I am not a professional fitness expert, but I am plenty competent in a gym. But when I go to the weight room at the Rains Center, more often than not, I get nervous.
I feel like a different specimen, disrupting the prototypically masculine, testosterone-infused space. I feel uncomfortable in my own skin, hyper-aware of my every move and pressuring myself not to mess up. On top of all that, I also fear unwanted conversation, perhaps other gym-users, probably men, telling me how to better my form or complimenting me on an exercise.
For most of my life, I avoided weight rooms entirely. It was not a space where I felt welcome. I saw very few women or non-stereotypically male bodies in weight rooms. Women in the gym stayed almost exclusively on cardio machines, so that’s where I went.
In college, I became interested in lifting weights. I would sometimes see women in the weight room, but not often. It took two years of college before I worked up the courage to venture into that space. To this day, I maneuver the weight room with anxiety.
This experience is not unique to me. For a while, I would lift weights only with my other female-identifying friends. We went in solidarity. Because we previously had experiences of feeling ostracized and uncomfortable in the weight room, we used strength-in-numbers to ease ourselves into a space dominated by bodies unlike ours.
We prefer to go to the weight room at non-peak hours, particularly when the male varsity teams are not present. When we go, we assume a certain level of vulnerability. If we want to lift weights, we have to accept or ignore this feeling.
The exclusivity of the weight room has been documented more generally, too. A Guardian article highlighting the health benefits of weightlifting for women begins “weights areas in gyms have long been viewed as intimidating, testosterone-drenched spaces,” and a Reddit thread on fitness agrees: “I am a little bit tired of women’s experiences being ignored. I’m tired of women being told that they are being sensitive.”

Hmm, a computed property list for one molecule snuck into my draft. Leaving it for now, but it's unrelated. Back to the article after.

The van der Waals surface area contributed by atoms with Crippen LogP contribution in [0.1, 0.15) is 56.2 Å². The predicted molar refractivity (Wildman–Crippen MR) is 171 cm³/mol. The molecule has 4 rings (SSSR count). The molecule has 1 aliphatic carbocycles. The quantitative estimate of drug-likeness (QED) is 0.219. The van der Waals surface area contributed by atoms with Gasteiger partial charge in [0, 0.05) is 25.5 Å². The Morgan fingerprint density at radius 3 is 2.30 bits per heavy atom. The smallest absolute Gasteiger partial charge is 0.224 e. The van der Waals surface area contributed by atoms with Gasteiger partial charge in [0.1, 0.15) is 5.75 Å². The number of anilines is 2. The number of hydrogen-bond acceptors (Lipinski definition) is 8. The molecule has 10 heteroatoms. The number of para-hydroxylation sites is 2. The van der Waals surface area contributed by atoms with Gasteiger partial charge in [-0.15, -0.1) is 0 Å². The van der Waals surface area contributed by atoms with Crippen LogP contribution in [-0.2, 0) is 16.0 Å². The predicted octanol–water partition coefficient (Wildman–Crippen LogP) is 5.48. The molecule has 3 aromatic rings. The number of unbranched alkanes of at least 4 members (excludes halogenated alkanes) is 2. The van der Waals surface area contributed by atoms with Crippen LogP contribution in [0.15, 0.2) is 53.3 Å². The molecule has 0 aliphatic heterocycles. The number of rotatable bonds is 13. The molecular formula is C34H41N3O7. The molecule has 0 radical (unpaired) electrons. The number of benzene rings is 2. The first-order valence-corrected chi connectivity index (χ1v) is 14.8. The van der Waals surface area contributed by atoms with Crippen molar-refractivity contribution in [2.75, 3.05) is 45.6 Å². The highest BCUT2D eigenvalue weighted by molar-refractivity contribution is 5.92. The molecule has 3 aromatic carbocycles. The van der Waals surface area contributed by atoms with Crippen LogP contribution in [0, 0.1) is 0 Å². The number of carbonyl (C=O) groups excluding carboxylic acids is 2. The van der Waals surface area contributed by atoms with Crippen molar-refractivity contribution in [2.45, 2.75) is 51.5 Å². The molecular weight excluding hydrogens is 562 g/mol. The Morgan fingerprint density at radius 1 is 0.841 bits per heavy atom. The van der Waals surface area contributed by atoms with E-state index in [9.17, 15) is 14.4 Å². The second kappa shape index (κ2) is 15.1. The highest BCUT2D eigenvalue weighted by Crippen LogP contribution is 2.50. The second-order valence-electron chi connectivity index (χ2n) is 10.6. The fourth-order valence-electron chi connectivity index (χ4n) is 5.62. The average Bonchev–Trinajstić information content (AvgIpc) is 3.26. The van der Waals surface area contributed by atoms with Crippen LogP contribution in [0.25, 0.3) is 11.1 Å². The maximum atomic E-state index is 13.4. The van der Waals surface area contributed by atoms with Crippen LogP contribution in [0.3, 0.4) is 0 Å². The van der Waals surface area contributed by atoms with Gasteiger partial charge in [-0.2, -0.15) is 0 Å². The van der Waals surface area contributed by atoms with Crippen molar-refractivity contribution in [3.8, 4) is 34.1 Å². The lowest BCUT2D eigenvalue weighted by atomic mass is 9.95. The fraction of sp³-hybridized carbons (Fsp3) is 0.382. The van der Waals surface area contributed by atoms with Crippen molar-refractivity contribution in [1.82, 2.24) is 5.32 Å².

But the exclusivity of the weight room is not just about male bodies excluding female bodies. It is more nuanced. It is about the exclusion of certain types of bodies, specifically bodies that stray from gendered and racialized norms.
Accordingly, the weight room often denies bodies that deviate from the dominant standard of white, cisgender, heterosexual, male, muscular bodies.
Moreover, the association of “healthy” and “fit” with skinniness is over-emphasized. Thin does not necessarily equal fit, says cardiologist C. Noel Bairey-Merz of Cedars-Sinai Heart Institute, yet bigger bodies are often ostracized in the gym.
While Western cultures overwhelmingly view exercise as a means to weight loss, exercise offers well-documented health benefits like reducing risk of life-threatening diseases, and improving mental health.
For those who wish to exercise, access to gyms should be unrestricted physically and emotionally. While there are no posted rules barring certain bodies from entering the weight room, there is a tacit atmosphere that discourages these bodies from working out. The colleges advertise inclusivity (whether or not they achieve it is a different question) in classrooms and clubs. Therefore, public spaces like Rains and other gyms should welcome all, not just those who fall into a certain physical category.
Completely changing the environment of these spaces would require a huge societal shift in the construction of gender norms, and that is no easy task. So how can we feasibly increase inclusivity in the weight room?
I can only think of changes that would have made my friends and I feel more welcome in the space. Underlying these thoughts, though, is an overarching theme: who is taking up space and how they are doing it.
If you feel at ease in the weight room, think about the space you might be taking up. Are you making excessive noise (you know what I mean: grunts, groans, moans, etc.)? Are you using a larger-than-necessary swath of floor space for your exercise? Are you invading others’ privacy (whether you mean to or not) by staring at them or commenting on their bodies and routines?
These are all actions, some subconscious and others conscious, that can create an exclusive atmosphere. They are actions that cause discomfort, and may discourage some from even entering the weight room.
Not everyone enjoys working out, and some may never set foot into the gym, and that is more than ok. But for those that want to lift weights, let’s all try to make that not only possible, but also comfortable.